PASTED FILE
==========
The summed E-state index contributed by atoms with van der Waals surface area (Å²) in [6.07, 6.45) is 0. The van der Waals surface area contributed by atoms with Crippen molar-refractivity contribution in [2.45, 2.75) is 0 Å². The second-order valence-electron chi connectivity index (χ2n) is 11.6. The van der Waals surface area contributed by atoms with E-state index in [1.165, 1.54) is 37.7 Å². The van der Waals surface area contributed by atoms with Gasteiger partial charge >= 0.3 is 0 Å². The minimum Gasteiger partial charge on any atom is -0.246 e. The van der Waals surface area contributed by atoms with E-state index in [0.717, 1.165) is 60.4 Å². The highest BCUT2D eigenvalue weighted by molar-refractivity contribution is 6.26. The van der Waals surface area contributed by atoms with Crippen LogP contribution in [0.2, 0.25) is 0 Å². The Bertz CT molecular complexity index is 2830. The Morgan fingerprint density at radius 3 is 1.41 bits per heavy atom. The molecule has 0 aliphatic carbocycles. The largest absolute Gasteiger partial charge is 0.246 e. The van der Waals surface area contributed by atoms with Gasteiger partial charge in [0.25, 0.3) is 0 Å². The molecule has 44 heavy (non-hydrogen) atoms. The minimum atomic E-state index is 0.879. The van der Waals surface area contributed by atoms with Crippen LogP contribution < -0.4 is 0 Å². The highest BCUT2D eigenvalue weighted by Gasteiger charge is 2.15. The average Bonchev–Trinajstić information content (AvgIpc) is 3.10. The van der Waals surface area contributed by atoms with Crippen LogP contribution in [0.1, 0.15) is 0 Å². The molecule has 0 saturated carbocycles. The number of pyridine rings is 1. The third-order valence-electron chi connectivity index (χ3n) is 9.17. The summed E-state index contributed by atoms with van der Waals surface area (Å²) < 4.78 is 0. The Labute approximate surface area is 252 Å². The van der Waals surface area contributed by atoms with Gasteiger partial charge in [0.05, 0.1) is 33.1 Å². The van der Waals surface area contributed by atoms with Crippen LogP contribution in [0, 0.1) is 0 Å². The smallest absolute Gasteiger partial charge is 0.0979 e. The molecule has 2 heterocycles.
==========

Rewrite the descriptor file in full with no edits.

The summed E-state index contributed by atoms with van der Waals surface area (Å²) in [6.07, 6.45) is 0. The van der Waals surface area contributed by atoms with Crippen molar-refractivity contribution in [2.45, 2.75) is 0 Å². The second-order valence-electron chi connectivity index (χ2n) is 11.6. The van der Waals surface area contributed by atoms with E-state index in [1.165, 1.54) is 37.7 Å². The van der Waals surface area contributed by atoms with Gasteiger partial charge >= 0.3 is 0 Å². The minimum Gasteiger partial charge on any atom is -0.246 e. The van der Waals surface area contributed by atoms with E-state index in [0.717, 1.165) is 60.4 Å². The highest BCUT2D eigenvalue weighted by molar-refractivity contribution is 6.26. The van der Waals surface area contributed by atoms with Crippen LogP contribution in [0.2, 0.25) is 0 Å². The Bertz CT molecular complexity index is 2830. The Morgan fingerprint density at radius 3 is 1.41 bits per heavy atom. The molecule has 0 aliphatic carbocycles. The largest absolute Gasteiger partial charge is 0.246 e. The van der Waals surface area contributed by atoms with Gasteiger partial charge in [0.25, 0.3) is 0 Å². The molecule has 44 heavy (non-hydrogen) atoms. The minimum atomic E-state index is 0.879. The van der Waals surface area contributed by atoms with Crippen LogP contribution < -0.4 is 0 Å². The highest BCUT2D eigenvalue weighted by Gasteiger charge is 2.15. The average Bonchev–Trinajstić information content (AvgIpc) is 3.10. The van der Waals surface area contributed by atoms with Crippen LogP contribution in [0.1, 0.15) is 0 Å². The molecule has 0 saturated carbocycles. The number of pyridine rings is 1. The third-order valence-electron chi connectivity index (χ3n) is 9.17. The summed E-state index contributed by atoms with van der Waals surface area (Å²) < 4.78 is 0. The Labute approximate surface area is 252 Å². The van der Waals surface area contributed by atoms with Gasteiger partial charge in [0.05, 0.1) is 33.1 Å². The van der Waals surface area contributed by atoms with Crippen LogP contribution in [0, 0.1) is 0 Å². The smallest absolute Gasteiger partial charge is 0.0979 e. The molecule has 2 heterocycles.